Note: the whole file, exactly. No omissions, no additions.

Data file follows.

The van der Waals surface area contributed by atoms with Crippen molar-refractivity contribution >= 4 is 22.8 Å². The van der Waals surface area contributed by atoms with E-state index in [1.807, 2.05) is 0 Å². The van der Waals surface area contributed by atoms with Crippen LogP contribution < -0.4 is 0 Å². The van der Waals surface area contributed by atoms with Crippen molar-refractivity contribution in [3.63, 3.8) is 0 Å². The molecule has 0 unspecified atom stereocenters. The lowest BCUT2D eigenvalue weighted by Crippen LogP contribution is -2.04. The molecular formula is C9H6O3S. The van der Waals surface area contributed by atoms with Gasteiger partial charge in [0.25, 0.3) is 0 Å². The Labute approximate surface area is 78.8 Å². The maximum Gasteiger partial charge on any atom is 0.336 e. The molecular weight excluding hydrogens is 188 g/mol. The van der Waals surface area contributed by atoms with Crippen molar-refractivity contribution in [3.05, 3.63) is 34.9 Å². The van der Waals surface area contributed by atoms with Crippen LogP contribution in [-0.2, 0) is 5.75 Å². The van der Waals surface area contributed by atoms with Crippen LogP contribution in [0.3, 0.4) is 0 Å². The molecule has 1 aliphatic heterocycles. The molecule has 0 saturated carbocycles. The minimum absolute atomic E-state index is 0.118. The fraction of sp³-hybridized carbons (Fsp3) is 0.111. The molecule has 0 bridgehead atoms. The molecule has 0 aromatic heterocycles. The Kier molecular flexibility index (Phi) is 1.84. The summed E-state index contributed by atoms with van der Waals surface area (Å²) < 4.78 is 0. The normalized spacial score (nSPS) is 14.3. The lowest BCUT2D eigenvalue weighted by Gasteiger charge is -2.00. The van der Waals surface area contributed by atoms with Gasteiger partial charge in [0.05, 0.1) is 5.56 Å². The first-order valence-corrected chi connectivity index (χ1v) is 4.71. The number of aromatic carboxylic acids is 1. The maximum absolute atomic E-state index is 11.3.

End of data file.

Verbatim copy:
The van der Waals surface area contributed by atoms with Crippen molar-refractivity contribution >= 4 is 22.8 Å². The van der Waals surface area contributed by atoms with E-state index in [1.807, 2.05) is 0 Å². The van der Waals surface area contributed by atoms with Crippen LogP contribution < -0.4 is 0 Å². The van der Waals surface area contributed by atoms with Crippen molar-refractivity contribution in [3.63, 3.8) is 0 Å². The molecule has 0 unspecified atom stereocenters. The lowest BCUT2D eigenvalue weighted by Crippen LogP contribution is -2.04. The molecular formula is C9H6O3S. The van der Waals surface area contributed by atoms with Gasteiger partial charge in [0.25, 0.3) is 0 Å². The Labute approximate surface area is 78.8 Å². The maximum Gasteiger partial charge on any atom is 0.336 e. The molecular weight excluding hydrogens is 188 g/mol. The van der Waals surface area contributed by atoms with Crippen molar-refractivity contribution in [3.05, 3.63) is 34.9 Å². The van der Waals surface area contributed by atoms with Crippen LogP contribution in [-0.2, 0) is 5.75 Å². The van der Waals surface area contributed by atoms with Crippen LogP contribution in [0.3, 0.4) is 0 Å². The molecule has 1 aliphatic heterocycles. The molecule has 0 saturated carbocycles. The minimum absolute atomic E-state index is 0.118. The fraction of sp³-hybridized carbons (Fsp3) is 0.111. The molecule has 0 bridgehead atoms. The molecule has 0 aromatic heterocycles. The Kier molecular flexibility index (Phi) is 1.84. The summed E-state index contributed by atoms with van der Waals surface area (Å²) < 4.78 is 0. The normalized spacial score (nSPS) is 14.3. The lowest BCUT2D eigenvalue weighted by Gasteiger charge is -2.00. The van der Waals surface area contributed by atoms with Gasteiger partial charge in [0.05, 0.1) is 5.56 Å². The first-order valence-corrected chi connectivity index (χ1v) is 4.71. The number of aromatic carboxylic acids is 1. The maximum absolute atomic E-state index is 11.3.